JavaScript + LC HTML5 = LiveCode.js

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JavaScript + LC HTML5 = LiveCode.js

Todd Fabacher
Hello LiveCode community,

At Digital Pomegranate we are very excited about the update to LiveCode
HTML5. We already have several projects that we plan on using the platform
for. Since our LiveCode team has only a little experience in JavaScript, we
are thinking of creating a LiveCode.js. This will be both a LC substack
that wraps a Javascript function library which would be in a file named
LiveCode.js.

Our thinking is it would have 5+ core functionalities that woul dbe shared
by most HTML5 apps.  I think this would be a great community project and
help people who may not be so familiar with Javascript and can stay focused
on LiceCode.

Communications
tsNet has given LiveCode async server communications, the good news is
Javascript has had this functionality for quite some time. We would need a
simple wrapper of the XMLHttpRequest functionality in LiveCode.js, so it
seems seamless in Livecode.

I know LC can call the browser's javascript, but can the JS do a callback
to LiveCode? It would be great if we could do sockets in JS and create a
two way communications system.

RestAPI services
I have seen recent notes about using revIgniter as a REST server, and there
are many other options available. We use mostly WP and the WP RestAPI.

Remote Storage
Mark's LiveCloud is a great option and there are several different options.
As I said, we mostly use WP, but we also use Node.js w/ mongodb. The
LiveCode.js  will just need a simple way of taking XML. JSON or an encoded
array and sending it to the remote storage of choice and returning the
values.

Local Storage
The ability to create and use a local DB within the local browser. My
understanding is that LC HTML5 will not because to utilize the database
library, so we will have to use Javascript localStorage. We just need to
create a controller that will connect LC to create, read and write to the
local DB. Javascript even has a way to store the DB and can be accessed for
the next session.

http://www.w3schools.com/html/html5_webstorage.asp

File Picker & Uploaded
Not use how to do this in HTML5, but we will need a way to select a file
and upload it to a server. We could use an HTML+JS dialog box to do it.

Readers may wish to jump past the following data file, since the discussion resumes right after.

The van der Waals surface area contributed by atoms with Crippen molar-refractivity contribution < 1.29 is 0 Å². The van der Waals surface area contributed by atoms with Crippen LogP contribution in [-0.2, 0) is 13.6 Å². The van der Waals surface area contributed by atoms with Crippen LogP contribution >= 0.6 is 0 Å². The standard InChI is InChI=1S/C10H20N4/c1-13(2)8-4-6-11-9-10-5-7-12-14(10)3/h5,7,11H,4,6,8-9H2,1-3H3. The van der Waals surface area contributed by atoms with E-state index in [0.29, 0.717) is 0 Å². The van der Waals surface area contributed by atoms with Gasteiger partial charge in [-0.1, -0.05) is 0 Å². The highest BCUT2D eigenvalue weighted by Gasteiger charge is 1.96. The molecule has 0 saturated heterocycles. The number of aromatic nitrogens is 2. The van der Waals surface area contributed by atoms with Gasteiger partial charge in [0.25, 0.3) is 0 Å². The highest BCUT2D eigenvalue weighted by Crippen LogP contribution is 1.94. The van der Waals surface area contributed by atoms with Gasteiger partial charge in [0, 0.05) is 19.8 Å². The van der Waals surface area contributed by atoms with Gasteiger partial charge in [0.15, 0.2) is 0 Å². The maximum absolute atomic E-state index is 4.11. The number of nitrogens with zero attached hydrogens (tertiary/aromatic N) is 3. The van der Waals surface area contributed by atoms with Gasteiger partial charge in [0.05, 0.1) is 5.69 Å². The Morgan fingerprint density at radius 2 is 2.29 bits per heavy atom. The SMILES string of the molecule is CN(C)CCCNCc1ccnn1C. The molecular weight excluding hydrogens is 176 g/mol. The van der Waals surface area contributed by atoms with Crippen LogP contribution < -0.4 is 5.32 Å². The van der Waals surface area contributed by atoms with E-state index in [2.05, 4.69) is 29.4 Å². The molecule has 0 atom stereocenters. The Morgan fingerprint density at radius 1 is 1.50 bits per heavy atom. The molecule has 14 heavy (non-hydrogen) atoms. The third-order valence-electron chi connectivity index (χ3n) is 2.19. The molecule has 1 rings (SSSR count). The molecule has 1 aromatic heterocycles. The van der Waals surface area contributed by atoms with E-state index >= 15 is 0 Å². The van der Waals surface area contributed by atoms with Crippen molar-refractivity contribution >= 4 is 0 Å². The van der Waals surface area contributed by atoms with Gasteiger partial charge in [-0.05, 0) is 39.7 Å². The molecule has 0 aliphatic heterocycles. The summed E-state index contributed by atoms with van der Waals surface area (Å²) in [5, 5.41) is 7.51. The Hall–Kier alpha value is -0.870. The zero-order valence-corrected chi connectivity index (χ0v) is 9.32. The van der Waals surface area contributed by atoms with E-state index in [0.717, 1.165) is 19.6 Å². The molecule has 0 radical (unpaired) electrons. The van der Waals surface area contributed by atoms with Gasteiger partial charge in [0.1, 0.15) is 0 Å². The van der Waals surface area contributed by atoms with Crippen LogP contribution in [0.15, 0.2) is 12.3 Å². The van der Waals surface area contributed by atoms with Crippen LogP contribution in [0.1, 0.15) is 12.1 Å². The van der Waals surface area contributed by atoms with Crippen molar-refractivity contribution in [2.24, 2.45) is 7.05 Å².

Best,

Todd
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Re: JavaScript + LC HTML5 = LiveCode.js

Roger Eller
File picker should not have to be built in another language, in my
opinion.  Ask or Answer file SHOULD just work.  Again, my opinion.  This is
LiveCode after all.

~Roger

On Nov 24, 2016 10:49 AM, "Todd Fabacher" <[hidden email]> wrote:

> Hello LiveCode community,
>
> At Digital Pomegranate we are very excited about the update to LiveCode
> HTML5. We already have several projects that we plan on using the platform
> for. Since our LiveCode team has only a little experience in JavaScript, we
> are thinking of creating a LiveCode.js. This will be both a LC substack
> that wraps a Javascript function library which would be in a file named
> LiveCode.js.
>
> Our thinking is it would have 5+ core functionalities that woul dbe shared
> by most HTML5 apps.  I think this would be a great community project and
> help people who may not be so familiar with Javascript and can stay focused
> on LiceCode.
>
> Communications
> tsNet has given LiveCode async server communications, the good news is
> Javascript has had this functionality for quite some time. We would need a
> simple wrapper of the XMLHttpRequest functionality in LiveCode.js, so it
> seems seamless in Livecode.
>
> I know LC can call the browser's javascript, but can the JS do a callback
> to LiveCode? It would be great if we could do sockets in JS and create a
> two way communications system.
>
> RestAPI services
> I have seen recent notes about using revIgniter as a REST server, and there
> are many other options available. We use mostly WP and the WP RestAPI.
>
> Remote Storage
> Mark's LiveCloud is a great option and there are several different options.
> As I said, we mostly use WP, but we also use Node.js w/ mongodb. The
> LiveCode.js  will just need a simple way of taking XML. JSON or an encoded
> array and sending it to the remote storage of choice and returning the
> values.
>
> Local Storage
> The ability to create and use a local DB within the local browser. My
> understanding is that LC HTML5 will not because to utilize the database
> library, so we will have to use Javascript localStorage. We just need to
> create a controller that will connect LC to create, read and write to the
> local DB. Javascript even has a way to store the DB and can be accessed for
> the next session.
>
> http://www.w3schools.com/html/html5_webstorage.asp
>
> File Picker & Uploaded
> Not use how to do this in HTML5, but we will need a way to select a file
> and upload it to a server. We could use an HTML+JS dialog box to do it.
>
> Best,
>
> Todd
> _______________________________________________
> use-livecode mailing list
> [hidden email]
> Please visit this url to subscribe, unsubscribe and manage your
> subscription preferences:
> http://lists.runrev.com/mailman/listinfo/use-livecode
>
_______________________________________________
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Re: JavaScript + LC HTML5 = LiveCode.js

Mark Waddingham-2
Indeed.

Once we have JS which 'does a similar thing' to answer file (or any other OS related piece of syntax) - hooking it up to that command is relatively straightforward.